Jason Ditz / Antiwar.com – 2013-08-26 01:01:39
US, Britain and France Agree to Attack Syria Within Two Weeks
Jason Ditz / AntiWar.com
(August 25, 2013) — Discussing the matter in a 40 minute phone call on Saturday night, President Barack Obama and British Prime Minister David Cameron agreed in principle to start attacking Syria within the next two weeks. France, long calling for such a war, is also reportedly in on the idea.
British officials familiar with the situation say that they didn’t rule out seeking UN support for the war, but also don’t expect to actually get that support, and are prepared to ignore the UN and attack anyhow.
The initial attacks are expected to center almost entirely around missile strikes on “command and control” areas, from the US warships which have been moved into the area in the past few days.
Britain is said to be particularly eager to get the attacks going quickly to avoid having to deal with the prospect of parliament voting on the war, and possibly preemptively rejecting the attack. They are also hoping to keep the first strikes very limited to justify not consulting parliament ahead of time.
Limited strikes seem to be the preference of US officials as well, as many are reluctant to see Syria’s rebels actually swept into power by the attacks, even though they seem entirely comfortable to commit themselves to protracted military involvement in the nation.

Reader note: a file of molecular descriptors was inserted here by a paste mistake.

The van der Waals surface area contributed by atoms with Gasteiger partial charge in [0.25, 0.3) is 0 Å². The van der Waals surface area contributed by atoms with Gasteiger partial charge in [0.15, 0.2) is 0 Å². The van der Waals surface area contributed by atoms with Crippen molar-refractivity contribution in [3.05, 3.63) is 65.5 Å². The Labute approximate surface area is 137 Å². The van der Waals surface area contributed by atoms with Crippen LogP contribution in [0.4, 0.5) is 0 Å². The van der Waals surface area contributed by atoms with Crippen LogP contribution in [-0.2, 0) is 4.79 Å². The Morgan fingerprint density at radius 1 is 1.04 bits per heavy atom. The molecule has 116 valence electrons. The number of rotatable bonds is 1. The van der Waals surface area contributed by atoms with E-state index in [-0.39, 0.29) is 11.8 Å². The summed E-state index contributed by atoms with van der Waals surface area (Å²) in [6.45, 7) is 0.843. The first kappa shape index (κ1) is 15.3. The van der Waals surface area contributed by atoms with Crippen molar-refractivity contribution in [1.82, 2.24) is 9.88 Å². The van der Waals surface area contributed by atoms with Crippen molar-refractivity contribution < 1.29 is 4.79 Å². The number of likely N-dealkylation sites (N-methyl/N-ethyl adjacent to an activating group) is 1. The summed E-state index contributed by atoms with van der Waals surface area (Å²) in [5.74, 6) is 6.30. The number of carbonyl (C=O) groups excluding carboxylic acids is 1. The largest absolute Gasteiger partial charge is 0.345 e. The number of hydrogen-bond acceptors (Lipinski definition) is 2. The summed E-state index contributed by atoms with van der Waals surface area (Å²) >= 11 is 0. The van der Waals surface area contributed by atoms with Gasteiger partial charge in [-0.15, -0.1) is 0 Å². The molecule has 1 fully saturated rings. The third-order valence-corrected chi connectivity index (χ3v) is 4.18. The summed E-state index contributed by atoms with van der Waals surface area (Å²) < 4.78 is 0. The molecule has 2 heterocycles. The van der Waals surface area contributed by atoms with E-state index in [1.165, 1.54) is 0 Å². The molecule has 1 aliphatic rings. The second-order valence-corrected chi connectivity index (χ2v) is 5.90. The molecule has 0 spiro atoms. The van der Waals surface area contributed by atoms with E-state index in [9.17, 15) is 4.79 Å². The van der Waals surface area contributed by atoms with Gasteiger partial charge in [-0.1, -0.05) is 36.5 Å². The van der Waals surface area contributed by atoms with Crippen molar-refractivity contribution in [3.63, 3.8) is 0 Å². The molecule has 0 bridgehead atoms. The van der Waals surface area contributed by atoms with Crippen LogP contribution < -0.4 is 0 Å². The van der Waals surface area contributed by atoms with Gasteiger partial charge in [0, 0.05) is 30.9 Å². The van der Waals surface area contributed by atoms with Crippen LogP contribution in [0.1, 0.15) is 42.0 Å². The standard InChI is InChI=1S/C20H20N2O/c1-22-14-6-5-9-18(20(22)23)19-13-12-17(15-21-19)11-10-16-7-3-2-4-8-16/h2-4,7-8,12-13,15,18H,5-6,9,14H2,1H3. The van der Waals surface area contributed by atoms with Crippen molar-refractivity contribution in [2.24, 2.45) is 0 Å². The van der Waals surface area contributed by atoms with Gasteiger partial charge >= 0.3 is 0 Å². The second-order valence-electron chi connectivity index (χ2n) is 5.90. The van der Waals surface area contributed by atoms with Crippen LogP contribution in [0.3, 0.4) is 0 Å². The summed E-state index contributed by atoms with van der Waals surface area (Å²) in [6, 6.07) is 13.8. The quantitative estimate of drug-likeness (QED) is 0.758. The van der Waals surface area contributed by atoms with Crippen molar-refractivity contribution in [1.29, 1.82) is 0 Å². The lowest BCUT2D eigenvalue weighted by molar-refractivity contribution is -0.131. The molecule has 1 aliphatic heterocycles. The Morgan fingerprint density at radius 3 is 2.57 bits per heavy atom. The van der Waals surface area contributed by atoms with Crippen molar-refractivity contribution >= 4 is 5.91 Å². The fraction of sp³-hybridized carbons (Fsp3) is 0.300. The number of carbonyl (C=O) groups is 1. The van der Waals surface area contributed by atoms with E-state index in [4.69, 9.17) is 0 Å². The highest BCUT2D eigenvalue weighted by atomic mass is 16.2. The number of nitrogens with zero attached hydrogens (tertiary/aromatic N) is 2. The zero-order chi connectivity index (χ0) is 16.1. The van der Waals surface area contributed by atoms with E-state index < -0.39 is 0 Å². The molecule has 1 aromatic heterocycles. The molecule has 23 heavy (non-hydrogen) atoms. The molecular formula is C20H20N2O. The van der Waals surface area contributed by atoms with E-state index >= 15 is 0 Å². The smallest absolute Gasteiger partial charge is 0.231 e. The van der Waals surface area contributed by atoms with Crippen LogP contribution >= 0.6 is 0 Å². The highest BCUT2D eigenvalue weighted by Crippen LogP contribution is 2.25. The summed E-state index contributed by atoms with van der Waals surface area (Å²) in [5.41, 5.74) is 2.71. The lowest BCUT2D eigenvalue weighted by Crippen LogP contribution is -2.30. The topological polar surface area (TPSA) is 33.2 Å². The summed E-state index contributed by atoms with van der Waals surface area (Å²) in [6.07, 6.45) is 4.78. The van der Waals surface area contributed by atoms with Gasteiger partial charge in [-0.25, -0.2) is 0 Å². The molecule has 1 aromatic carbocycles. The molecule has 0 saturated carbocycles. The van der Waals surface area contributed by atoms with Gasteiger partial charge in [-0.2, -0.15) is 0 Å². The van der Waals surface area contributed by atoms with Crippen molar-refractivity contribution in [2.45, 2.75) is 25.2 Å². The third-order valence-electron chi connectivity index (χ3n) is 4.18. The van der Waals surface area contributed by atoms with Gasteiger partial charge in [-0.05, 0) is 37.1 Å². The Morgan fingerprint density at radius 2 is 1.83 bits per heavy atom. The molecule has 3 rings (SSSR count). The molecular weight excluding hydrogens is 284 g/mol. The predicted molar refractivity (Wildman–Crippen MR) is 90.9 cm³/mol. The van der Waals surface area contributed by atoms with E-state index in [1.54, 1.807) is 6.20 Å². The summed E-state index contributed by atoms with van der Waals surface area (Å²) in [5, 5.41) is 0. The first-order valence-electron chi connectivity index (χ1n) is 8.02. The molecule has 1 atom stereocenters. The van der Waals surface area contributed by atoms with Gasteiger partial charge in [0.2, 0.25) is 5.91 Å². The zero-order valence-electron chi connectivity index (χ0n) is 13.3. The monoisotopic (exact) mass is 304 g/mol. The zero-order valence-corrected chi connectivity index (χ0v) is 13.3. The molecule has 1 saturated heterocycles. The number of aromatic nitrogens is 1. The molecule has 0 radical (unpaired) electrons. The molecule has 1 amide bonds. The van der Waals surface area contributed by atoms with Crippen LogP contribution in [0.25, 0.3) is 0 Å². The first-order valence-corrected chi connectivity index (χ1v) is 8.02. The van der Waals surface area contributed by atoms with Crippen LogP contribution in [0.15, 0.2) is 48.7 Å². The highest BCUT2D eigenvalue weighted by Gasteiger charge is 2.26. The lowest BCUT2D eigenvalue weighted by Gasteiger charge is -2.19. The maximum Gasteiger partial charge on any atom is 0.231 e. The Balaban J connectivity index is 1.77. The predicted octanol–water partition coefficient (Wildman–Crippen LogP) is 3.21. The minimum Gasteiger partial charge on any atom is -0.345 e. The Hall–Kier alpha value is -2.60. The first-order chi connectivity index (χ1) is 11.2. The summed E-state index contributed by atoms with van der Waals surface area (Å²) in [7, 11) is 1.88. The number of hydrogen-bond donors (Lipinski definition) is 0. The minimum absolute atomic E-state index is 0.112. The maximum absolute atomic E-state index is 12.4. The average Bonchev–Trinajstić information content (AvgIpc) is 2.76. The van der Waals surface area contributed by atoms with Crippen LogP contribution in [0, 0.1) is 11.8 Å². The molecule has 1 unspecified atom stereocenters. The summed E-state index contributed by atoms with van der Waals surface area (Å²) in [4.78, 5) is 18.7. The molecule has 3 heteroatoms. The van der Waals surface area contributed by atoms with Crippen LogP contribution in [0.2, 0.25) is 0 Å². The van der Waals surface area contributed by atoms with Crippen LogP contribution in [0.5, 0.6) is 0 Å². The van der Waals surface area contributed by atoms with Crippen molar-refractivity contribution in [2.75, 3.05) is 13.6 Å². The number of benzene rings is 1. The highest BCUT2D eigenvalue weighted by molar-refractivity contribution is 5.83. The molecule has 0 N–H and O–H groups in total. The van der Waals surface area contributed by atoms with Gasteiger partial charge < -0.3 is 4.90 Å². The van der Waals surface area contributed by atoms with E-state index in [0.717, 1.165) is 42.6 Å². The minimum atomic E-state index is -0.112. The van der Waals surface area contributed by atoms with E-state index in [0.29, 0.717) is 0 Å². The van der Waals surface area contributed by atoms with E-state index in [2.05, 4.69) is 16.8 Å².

The question of war debate in the US seems to be entirely beside the point, after President Obama managed to get the US into a Libyan War without even the obligatory after-the-fact Congressional authorization. The polls show the American public still opposed to war as well, but that clearly doesn’t matter to the administration.
Syria Accepts UN Inspectors, US Spurns Call as ‘Too Late’
Jason Ditz / AntiWar.com
(August 25, 2013) — Hoping to stave off the latest Western threats to invade, the Syrian government has agreed to let UN inspectors into Jobar, the site of an alleged chemical weapons attack. The quick response has been condemned as “too late” by US officials.
The US position is flat out bizarre, as they were making much of UN inspectors arriving last week to inspect alleged attacks that happened several months prior, but are suddenly outraged at a deal that only took a few days to reach.
The reason for this split is because the inspection can only harm their case for invasion. Officials have already insisted they are convinced of Syria’s guilt, and evidence to the contrary could spoil the adventure.
That Syria was so eager to get inspectors into place suggests that the allegations against them are false, and Britain is already preparing the international community for the tests to show that by arguing that the results are probably “tampered with.”
Russia too seems to be anticipating this result, and is urging the US to “wait” on its invasion until the UN’s inspection results come in. Instead, the war plans are moving forward at a rapid pace, and any UN results will almost certainly come long after the war has started.
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